Paul Maggio

Publication Details

  • Restrictive red blood cell transfusion: not just for the stable intensive care unit patient AMERICAN JOURNAL OF SURGERY Wahl, W. L., Hemmila, M. R., Maggio, P. M., Arbabi, S. 2008; 195 (6): 803-806

    Abstract:

    Multiple studies report that patients receiving red blood cell (RBC) transfusion in the intensive care unit (ICU) are more likely to experience complications. Despite these findings, surgical patients are frequently transfused for operative procedures, trauma, and burns. We hypothesized that a RBC transfusion guideline would safely decrease our use of RBC transfusions in the ICU and lower the hematocrit at which our trauma and burn patients were transfused, both in the stable and symptomatic patient.For each episode of RBC transfusion, the pretransfusion vital signs and reasons for transfusion were recorded prospectively from August 2003 through April 2004. Before institution of the transfusion guideline, which stressed withholding transfusion for hematocrit over 23 in asymptomatic patients, intensive education of all caregivers occurred. Data from all transfusions during 2005 were also reviewed for long-term compliance with the guideline.Eighty-two of 316 ICU patients (26%) had 315 RBC transfusion events during the initial study period. Mean transfusion hematocrits decreased from 26.6 +/- 4.7 to 23.9 +/- 2.6 (P < .0003) for all patients. For the follow-up period in 2005, 94 of 523 patients (18%) were transfused in the ICU at a mean transfusion hematocrit of 24.1 for symptomatic (P < .0001) and 22.5 for asymptomatic patients (P < .0001). Low hematocrit was the most frequently cited reason for transfusion for all patients in the first part of the study, whereas hemodynamic instability (n = 91 events) and perioperative losses (n = 49 events) ranked highest for symptomatic patients.A transfusion guideline accompanied by intensive education is effective in reducing RBC transfusions in a trauma-burn ICU. A lower hematocrit was well tolerated in both the symptomatic and asymptomatic groups of surgical patients. With education and follow-up, the changes in transfusion practices were durable and affected transfusion practices for both asymptomatic and symptomatic patients.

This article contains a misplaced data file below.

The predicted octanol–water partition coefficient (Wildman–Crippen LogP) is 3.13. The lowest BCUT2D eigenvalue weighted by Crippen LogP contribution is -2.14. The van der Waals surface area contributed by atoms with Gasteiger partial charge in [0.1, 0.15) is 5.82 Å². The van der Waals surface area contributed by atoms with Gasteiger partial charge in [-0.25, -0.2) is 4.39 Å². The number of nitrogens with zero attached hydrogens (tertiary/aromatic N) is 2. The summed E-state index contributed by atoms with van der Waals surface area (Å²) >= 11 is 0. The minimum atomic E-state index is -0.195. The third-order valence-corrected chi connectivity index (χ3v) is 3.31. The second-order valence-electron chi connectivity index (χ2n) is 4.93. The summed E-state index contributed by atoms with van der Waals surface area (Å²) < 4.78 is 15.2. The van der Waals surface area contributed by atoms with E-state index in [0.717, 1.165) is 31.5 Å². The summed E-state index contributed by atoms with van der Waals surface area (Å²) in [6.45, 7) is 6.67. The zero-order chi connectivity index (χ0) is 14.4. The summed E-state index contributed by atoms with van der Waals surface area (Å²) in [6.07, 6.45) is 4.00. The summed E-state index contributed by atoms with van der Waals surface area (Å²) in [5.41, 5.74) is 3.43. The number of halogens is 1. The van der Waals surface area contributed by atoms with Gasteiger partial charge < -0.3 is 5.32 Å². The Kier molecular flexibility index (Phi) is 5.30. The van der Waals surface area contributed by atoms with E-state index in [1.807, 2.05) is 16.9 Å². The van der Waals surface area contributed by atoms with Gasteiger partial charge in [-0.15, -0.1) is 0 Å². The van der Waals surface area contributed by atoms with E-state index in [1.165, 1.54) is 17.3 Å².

View details for DOI 10.1016/j.amjsurg.2007.05.047

    View details for Web of Science ID 000256585700014

    View details for PubMedID 18355792

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